The Montblanc Summit feels like a huge missed opportunity.
In the same week that Tag Heuer's second Android Wear device went live, with the Swiss giant once again going for a bulky man's man model(s), it meant that there is still a gap in the market for a svelte, high-end luxury smartwatch.
Montblanc, with its roots in traditional style and craftsmanship - whether that's in writing instruments, timepieces, leather goods, accessories, fragrances or eyewear - was surely primed to take advantage.
Unfortunately, Montblanc looks to have settled on an identikit Wear smartwatch - it's an LG Watch Urbane is more expensive clothes - that neither shuns hardware components in order to make it slicker, nor embraces enough to make it a compelling package.
By ignoring GPS and NFC the Montblanc isn't complete enough a package to compete with the, albeit slightly more expensive Tag Heuer Connected Modular 45.
But at the same time, by packing in a heart rate monitor (why, why, why?), it's still got sufficient bulk for that all too familiar first impression when slipping on a smartwatch..."It's massive".
I must have heard that expression at least ten times at the official unveiling event, from an array of assembled lifestyle and tech press.
The heart rate monitor just isn't needed. Without GPS it's never going to replace your running watch (even with the bizarre inclusion of the premium Runstastic membership) and, even with one of the sportier straps clipped on, it's never going to be your gym buddy.
It's almost as if Montblanc threw a dart at the Android Wear features board and landed on 'heart rate'. It's a shame it didn't hit 'NFC' because, although not widely available in the European countries Montblanc calls home, Android Pay is a sadly missed ingredient on what is essentially meant to be an everyday stylish watch.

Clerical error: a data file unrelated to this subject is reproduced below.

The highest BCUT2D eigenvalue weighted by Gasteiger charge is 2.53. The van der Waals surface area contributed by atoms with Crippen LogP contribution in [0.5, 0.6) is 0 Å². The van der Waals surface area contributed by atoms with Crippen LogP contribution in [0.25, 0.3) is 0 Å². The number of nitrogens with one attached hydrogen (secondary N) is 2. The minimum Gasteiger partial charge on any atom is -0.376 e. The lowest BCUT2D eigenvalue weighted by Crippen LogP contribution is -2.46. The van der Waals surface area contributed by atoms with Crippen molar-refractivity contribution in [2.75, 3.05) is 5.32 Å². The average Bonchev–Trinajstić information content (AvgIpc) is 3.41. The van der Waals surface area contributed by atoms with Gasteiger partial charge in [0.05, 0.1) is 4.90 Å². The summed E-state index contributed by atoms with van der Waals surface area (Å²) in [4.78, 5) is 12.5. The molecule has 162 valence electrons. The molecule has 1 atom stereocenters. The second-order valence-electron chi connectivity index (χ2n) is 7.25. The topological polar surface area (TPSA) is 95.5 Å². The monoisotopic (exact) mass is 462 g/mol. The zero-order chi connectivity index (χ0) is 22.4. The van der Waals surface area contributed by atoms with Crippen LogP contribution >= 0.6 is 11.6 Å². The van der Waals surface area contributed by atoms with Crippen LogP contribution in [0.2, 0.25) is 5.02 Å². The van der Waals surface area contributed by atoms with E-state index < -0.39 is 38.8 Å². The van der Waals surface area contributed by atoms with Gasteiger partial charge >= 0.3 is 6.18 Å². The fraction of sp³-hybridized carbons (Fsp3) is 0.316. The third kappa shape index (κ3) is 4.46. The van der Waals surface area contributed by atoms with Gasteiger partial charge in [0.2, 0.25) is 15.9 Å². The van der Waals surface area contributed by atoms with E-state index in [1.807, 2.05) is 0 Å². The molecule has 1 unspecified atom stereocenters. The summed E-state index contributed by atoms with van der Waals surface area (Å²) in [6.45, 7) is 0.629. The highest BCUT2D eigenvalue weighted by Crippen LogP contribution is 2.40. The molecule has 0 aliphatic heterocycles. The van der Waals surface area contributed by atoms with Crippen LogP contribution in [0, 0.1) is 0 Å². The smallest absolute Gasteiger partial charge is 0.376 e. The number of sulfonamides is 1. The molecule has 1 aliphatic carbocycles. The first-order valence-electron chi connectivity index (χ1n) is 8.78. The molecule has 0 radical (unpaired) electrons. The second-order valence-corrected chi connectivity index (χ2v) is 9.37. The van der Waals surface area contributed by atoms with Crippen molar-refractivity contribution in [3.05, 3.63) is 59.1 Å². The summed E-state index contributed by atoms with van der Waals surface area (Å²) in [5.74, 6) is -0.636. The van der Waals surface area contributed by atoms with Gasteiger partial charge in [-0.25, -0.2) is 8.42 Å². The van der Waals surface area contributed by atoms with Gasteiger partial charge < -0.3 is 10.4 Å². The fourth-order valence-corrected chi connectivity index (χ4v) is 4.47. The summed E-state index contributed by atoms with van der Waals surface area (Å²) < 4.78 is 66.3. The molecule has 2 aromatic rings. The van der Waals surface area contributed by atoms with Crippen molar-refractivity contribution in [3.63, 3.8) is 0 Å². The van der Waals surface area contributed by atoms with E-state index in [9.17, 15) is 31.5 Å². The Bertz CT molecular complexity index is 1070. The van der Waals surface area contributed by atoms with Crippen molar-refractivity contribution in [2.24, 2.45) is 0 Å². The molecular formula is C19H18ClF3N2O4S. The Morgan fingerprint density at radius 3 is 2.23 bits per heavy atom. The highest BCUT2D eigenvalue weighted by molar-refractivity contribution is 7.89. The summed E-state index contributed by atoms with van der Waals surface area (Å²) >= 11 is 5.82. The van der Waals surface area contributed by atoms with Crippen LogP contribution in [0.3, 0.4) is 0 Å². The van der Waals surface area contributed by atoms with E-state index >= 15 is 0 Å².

Like Tag, Montblanc has also failed to take advantage of the rotating physical gesture controls Android Wear 2.0 allows for and that's another big shame, especially given that the Summit rocks a swanky, very-on-brand, crown.
Let's focus on what Montblanc did get right though and it is, without any doubt, a finely crafted timepiece, with the premium materials evident as soon as you pick it up. That slightly curved sapphire glass face is fantastic and the case - whether that be on of the stainless steel or titanium silver finishes, the black steel finish, or - my favourite - the bi-colour steel with numbers on the bezel - just feels expensive.
The 400 x 400 AMOLED screen is a success but it's no different from what you'd get on the much, much cheaper Asus Zenwatch 3. That's hardly Montblanc's fault though - display technology (especially fully circular display technology without a flat tyre) can only offer so much and, with a 1.39-inch screen, this is as good as it gets right now.
What Montblanc has done well, following the lead Tag Heuer set with the original Connected, is to focus on the digital watch faces. The contemporary pixel-painted versions of the classic 1885 Montblanc collection are gorgeous, with every hand, dial, sub-dial, ring and marker brilliantly reconstructed.
It also costs less than the Tag Heuer Connected Modular 45 - so it's got that going for it. But it's not exactly cheap - with models starting from $890. My inkling is that, if you're going to splash big money on an Android Wear smartwatch - and by big money I mean anything north of the regular $200 - $350 that we usually see - you're gonna go Tag with its NFC and GPS. In a busy week where I've had hands-on with both, it's the Swiss effort that convinces me it knows what it's all about.
After my brief time with the Montblanc Summit, however, I was left more confused than anything. Where exactly does this Android Wear smartwatch fit in?